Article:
With all the recent responsible (sarcasm) news reports about people dropping dead from the flu, I thought it would be a good time to put some things into perspective. So far, the CDC reported that 63 children have died from the flu this year. This is actually on par with previous years. The patients that we “worry” about with the flu are the very young, the very old and those who have a problem with their immune system (ability to fight off infections). We also worry about patients taking medications that can decrease your ability to fight off infection and those that develop bacterial infections on top of the flu (like flu and a bacterial pneumonia as an example).
The CDC reports that it’s very difficult to find the actual number of people who die from the flu every year but estimate it to be a range between 12,000 people on the low side (during the 2011-2012) to a high side of 56,000 (like the 2012-2013 flu season). It’s difficult to get an exact number because many people who die from complications related to the flu may never be tested. To put things in perspective…an estimated 50-100 million people died from the 1918 flu pandemic. Maybe just write that out…50,000,000 to 100,000,000 people. Thankfully pandemics do not occur as frequently as the annual flu we see. The last one was in 2009 with SWINE FLU (H1N1). This was estimated to have killed close to 300,000 people globally.
Ok, so now you have the flu. What do you do? Unfortunately, it’s usually symptomatic treatment. It involves keeping fevers down with acetaminophen (Tylenol) and ibuprofen (Advil), while simultaneously staying well hydrated. A lot of people ask about Tamiflu and its effectiveness. In certain circumstances it should be given, in most cases it’s not affective.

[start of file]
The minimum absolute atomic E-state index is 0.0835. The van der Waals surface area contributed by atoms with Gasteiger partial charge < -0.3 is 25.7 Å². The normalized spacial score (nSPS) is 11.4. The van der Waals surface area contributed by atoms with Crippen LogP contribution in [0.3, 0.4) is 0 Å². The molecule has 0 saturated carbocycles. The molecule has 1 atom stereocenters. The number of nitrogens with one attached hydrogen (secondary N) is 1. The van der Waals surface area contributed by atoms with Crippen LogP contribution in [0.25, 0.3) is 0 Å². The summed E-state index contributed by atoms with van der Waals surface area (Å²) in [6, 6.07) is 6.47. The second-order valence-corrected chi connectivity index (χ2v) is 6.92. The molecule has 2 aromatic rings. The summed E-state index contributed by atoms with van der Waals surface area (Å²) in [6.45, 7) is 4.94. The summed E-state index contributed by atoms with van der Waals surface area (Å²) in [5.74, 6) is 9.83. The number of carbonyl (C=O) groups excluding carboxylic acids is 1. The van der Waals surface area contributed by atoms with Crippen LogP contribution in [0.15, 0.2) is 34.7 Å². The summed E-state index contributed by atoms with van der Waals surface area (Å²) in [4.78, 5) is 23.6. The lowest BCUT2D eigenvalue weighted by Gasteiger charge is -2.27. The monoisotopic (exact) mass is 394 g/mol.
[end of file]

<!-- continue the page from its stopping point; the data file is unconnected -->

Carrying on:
I’m sure this post will have the Gentec lawyers (part of Roche) after me within the week! Gentec makes Tamiflu the current prescription medication used to treat the flu which is also known as oseltamivir. All this flu nonsense has been going on since early human existence (please note this is an educated guess), but the use of wide spread treatment of the flu really became popular after the swine flu outbreak in 2009. Every major health organization recommended treating flu at that time. So, this became the norm…until the Cochrane collaboration (think of them as the Olympic committee of human research without all the corruption of the Olympic committee) which looks at all the data available from research trials on a drug.
You’ll be shocked to learn that the company withheld almost half of the research trials that showed the treatment actually was not as successful as some of the smaller trials showed. The company trial data that they withheld, help the company make billions of dollars as countries certain of widespread outbreaks stocked the medication. Shocking. When they finally got their hands on this data the treatment effect of Tamiflu has only a slight benefit. Most people get sick with flu for about a week. If you start this medicine within 2 days of when your symptoms begin, you’re only going to get better a half day sooner.
At 100$ for the treatment and side effects like upset stomach, to me it doesn’t make sense (with some caveats below). This treatment DOES NOT decrease your chance of dying or getting admitted to the hospital! So here is the down low…MOST people who are healthy, don’t require this treatment. There are some people who do require treatment. The CDC (center for disease control) recommends treatment if you’re really sick and need to stay in the hospital, kids less than age 2, adults over 65, people with certain chronic diseases (asthma, chronic kidney disease, sickle cell disease, diabetes, congestive heart failure and certain neuro conditions like muscular dystrophy), patients on immunosuppressant therapy or with HIV, pregnant females, or nursing home residents. For the rest of us, Tylenol (acetaminophen), Motrin (ibuprofen or advil) and fluids is going to be the best treatment. That's all for the moment… Dr. Paul